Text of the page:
Last week, Hillary Clinton made a ridiculous gaffe in which she praised Nancy Reagan for her “low key” AIDS activism. She was immediately corrected by the gay community which pointed out that while she was First Lady, the Reagan administration didn’t do shit about AIDS and was often actively hostile to the gay community.
For a little context:
Clinton’s remarks came after an extended explanation of Nancy Reagan’s efforts to expand stem cell research after her husband was diagnosed with Alzheimers. Then, in a bizarre turn, Clinton began talking about AIDS in the 1980s, a topic anyone looking to remain civil and complimentary would go far out of their way to avoid at the funeral of Nancy Reagan:“It may be hard for your viewers to remember how difficult it was for people to talk about HIV/AIDS in the 1980s. And because of both President and Mrs. Reagan, in particular, Mrs. Reagan, we started national conversation when before no one would talk about it, no one wanted to do anything about it, and that too is something that really appreciated, with her very effective, low-key advocacy, but it penetrated the public conscience and people began to say ‘Hey, we have to do something about this too.’”It’s almost tempting to interpret this as withering, devastating sarcasm—the Reagans “started a national conversation about AIDS” in the same sense that George W. Bush “started a national conversation” about Iraq.
Hillary (relatively promptly) issued a correction and clarification.
David Atkins at Washington Monthly offered this, compassionate, interpretation:
One take on this mess would be to give Clinton some credit: she was at Ms. Reagan’s funeral, felt compelled to say nice things about her, and had probably recently conversed with the Reagan children. Within that context, Ms. Reagan was probably viewed as a more progressive force and was given the benefit of the doubt.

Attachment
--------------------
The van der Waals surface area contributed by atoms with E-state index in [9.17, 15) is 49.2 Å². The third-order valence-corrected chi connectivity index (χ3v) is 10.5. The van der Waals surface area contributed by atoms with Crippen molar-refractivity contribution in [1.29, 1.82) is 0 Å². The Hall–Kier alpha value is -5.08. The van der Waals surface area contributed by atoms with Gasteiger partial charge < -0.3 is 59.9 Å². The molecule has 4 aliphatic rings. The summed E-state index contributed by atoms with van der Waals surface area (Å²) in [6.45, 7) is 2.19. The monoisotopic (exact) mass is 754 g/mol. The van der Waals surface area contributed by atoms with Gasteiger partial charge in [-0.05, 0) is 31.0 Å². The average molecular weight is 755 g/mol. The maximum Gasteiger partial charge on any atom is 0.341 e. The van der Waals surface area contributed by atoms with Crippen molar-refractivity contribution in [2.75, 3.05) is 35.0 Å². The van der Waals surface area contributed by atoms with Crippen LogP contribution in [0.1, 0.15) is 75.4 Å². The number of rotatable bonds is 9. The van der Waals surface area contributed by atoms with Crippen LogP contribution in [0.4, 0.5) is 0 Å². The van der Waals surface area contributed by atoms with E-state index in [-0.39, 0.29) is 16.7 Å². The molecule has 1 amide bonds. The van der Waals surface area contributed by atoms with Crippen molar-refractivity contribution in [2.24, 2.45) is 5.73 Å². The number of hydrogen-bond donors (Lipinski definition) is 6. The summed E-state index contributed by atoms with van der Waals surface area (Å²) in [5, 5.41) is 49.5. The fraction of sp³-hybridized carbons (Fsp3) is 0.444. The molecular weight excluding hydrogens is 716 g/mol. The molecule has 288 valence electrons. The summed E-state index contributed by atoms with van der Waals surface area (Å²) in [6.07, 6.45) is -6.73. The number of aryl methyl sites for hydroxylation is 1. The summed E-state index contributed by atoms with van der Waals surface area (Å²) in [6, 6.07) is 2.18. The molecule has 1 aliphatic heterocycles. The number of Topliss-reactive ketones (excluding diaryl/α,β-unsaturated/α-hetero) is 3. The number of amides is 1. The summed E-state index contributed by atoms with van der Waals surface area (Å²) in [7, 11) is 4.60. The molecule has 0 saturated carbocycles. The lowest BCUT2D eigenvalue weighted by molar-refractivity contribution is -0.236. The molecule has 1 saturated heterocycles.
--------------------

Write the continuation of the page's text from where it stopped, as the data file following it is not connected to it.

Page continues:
He went on, however, to make what I think is a trenchant critique:
But that’s also ultimately the problem. The Reagans were responsible for a host of terrible things for the country; the negative repercussions of Reaganism are being directly felt today in our inadequate infrastructure spending, our cowboy-style interventionist foreign policy, and the Republican Party’s move away from a responsible actor for governance to a directly anti-government insurrectionist force. If Nancy Reagan truly felt angered and upset by her husband’s callousness on the issue, she should have spoken out directly. But she did not. Those actions had consequences. People who lost loved ones to the AIDS epidemic are angry, and they have every right to be.
When we look at the populist movements taking hold of both of the left and the right in America, a common thread is anger at elites who seem to be more interested in maintaining a comfortable duopoly than in actually solving problems. There’s a sense that America is governed by a set of wealthy and entrenched incompetents who are so socially and economically enmeshed with one another that they’re incapable of holding one another to account or feeling the pain of normal Americans.
As I have watched her in the public eye since the 1992 election, I have come to respect Hillary Clinton as a fundamentally decent human being. I believe her comments about Nancy Reagan arose from that place of fundamental decency – saying something nice about the dead. But it also allowed her to buy in a fake myth about the Reagan era – namely that he wasn’t a puerile and disconnected mouthpiece for a massively damaging set of policies Atkins concluded:
Contra the opinions of hand-wringing bipartisan advocates and Michael Bloomberg aficionados, the worst impulses of American elites tend to emerge when Republicans and Democrats are chummy with one another. That’s often when the worst policies are born, and when the most damaging myth-building takes place.
In this case, our instincts should be to tell harsh truths about the Reagan legacy, not to wrap it in the gauze of revisionism.